Dr Mawson happily describes himself as one of the "grey-haired revolutionaries" - maverick heads willing to swim against the tide to realise their vision for their schools. What's more, his approach has had the establishment seal of approval: he was awarded an OBE for services to education in the Queen's birthday honours list this year.

Birley Spa's pound;2.4 million building opened six years ago, offering a modern environment and the potential to open up its facilities to the community. The school's current approach to self-evaluation goes back to the same time. It adopted Index for Inclusion, a guide that helps schools adopt a self-review approach to analyse their inclusive cultures, policies and practices.

The guide helped the school conduct a survey on its strengths and weaknesses among parents, pupils, staff and governors. Any area where 60 per cent "strongly agreed" was seen as a strength, while any in which 9 per cent of respondents spotted weaknesses were flagged as areas for development.

One concern that the study highlighted was poor communication, says Dr Mawson. "The parents thought we had a problem with bullying. Ofsted didn't, and we didn't, but the perception was that we hadn't got an anti-bullying policy. We had - we give it out to children when they enter reception."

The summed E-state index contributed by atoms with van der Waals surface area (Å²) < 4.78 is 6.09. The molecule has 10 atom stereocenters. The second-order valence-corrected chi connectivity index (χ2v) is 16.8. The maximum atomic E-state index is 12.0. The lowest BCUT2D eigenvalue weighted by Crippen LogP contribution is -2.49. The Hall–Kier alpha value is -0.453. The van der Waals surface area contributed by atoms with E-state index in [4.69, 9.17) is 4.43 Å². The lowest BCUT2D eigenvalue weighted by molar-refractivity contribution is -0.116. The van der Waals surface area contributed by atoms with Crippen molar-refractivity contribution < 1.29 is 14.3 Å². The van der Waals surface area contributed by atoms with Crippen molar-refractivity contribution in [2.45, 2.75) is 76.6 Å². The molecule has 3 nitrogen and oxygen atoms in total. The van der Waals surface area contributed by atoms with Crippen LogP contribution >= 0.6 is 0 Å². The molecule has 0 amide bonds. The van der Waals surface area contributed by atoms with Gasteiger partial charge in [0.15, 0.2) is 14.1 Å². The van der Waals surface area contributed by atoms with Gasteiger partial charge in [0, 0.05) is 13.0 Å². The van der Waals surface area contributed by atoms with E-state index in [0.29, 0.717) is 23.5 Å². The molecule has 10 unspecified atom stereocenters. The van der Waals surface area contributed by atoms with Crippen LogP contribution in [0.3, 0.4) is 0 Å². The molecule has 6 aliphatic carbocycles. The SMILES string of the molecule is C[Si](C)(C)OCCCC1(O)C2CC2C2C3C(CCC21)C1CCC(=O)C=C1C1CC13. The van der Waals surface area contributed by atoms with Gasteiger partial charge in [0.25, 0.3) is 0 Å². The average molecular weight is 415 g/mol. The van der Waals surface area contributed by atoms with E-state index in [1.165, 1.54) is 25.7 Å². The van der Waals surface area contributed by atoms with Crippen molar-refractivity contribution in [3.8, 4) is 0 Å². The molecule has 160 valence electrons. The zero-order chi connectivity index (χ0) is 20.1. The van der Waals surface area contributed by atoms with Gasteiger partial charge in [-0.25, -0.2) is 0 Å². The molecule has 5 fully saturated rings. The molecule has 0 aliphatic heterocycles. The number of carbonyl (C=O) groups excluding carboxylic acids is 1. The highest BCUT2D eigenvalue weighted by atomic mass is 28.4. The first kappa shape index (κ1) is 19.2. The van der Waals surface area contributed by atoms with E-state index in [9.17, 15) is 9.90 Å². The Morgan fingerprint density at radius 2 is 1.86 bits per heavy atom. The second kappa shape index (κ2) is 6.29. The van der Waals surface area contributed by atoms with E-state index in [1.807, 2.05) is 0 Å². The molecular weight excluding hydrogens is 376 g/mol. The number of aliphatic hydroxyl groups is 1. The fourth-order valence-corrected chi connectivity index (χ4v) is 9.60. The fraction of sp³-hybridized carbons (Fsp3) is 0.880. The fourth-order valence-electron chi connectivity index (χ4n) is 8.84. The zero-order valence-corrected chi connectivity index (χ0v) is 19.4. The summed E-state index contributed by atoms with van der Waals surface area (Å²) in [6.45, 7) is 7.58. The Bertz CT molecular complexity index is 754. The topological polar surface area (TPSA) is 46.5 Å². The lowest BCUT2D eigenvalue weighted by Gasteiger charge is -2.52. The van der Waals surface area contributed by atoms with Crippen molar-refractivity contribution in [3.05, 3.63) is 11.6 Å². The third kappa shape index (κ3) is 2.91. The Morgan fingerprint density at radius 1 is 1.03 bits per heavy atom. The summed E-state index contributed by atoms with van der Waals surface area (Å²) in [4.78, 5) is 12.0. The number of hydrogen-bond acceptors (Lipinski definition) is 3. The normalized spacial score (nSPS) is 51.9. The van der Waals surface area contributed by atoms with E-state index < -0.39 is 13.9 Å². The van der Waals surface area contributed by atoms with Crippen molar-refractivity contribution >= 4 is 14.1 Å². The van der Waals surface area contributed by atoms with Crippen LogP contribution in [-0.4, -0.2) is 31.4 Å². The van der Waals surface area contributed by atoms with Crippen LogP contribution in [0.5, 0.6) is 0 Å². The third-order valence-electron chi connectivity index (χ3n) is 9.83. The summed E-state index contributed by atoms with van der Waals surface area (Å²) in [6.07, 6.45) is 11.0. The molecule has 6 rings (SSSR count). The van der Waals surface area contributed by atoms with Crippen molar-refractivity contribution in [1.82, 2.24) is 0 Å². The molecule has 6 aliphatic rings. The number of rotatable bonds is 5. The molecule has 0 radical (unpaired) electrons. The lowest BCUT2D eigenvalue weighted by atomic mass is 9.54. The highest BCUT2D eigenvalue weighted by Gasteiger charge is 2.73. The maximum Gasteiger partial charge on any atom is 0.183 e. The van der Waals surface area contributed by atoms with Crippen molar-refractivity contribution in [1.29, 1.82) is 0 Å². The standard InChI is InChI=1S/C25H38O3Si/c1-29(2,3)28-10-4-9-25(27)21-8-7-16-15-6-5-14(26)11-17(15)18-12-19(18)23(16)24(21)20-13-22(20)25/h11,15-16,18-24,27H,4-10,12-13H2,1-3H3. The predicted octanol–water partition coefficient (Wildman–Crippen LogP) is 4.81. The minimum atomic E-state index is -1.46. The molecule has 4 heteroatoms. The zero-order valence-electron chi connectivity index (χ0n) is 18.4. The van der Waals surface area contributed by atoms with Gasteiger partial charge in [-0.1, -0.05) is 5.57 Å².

The response was to launch a termly newsletter, Inclusive News. The school also set up "satellite groups" of staff, parents and pupils to deal with any issues raised, and launched a support group for parents who didn't feel comfortable taking their concerns to staff.

These working groups are not tokenistic, insists Dr Mawson - and he says they're popular with teachers.

"They work to provide solutions that the senior management team have put into action," he says. "They have real power and they can make things happen."

Birley Spa has training school status and has built a solid track record of continuing professional development. Fourteen of its 17 teachers have studied for MAs through the school's link with Sheffield Hallam university.

Inclusion co-ordinator Ian Read, who played a key role in the school's consultations with its community, has written a book drawing on that experience, Developing Inclusive Practice. Birley Spa also arranges weekly adult education classes in subjects requested by local people.

Courses have included ICT and qualifications in childcare, and the school offers progression routes through Sheffield college.

Geoff Mawson said: "We have reached a stage where staff, parents and pupils are engaged in the process of evaluation and improvement. It has become part of our school and continues to develop almost organically.

"It's not something you could do quickly to satisfy Ofsted. It's got to be part of the culture of the school to involve people in the community in the education of their children."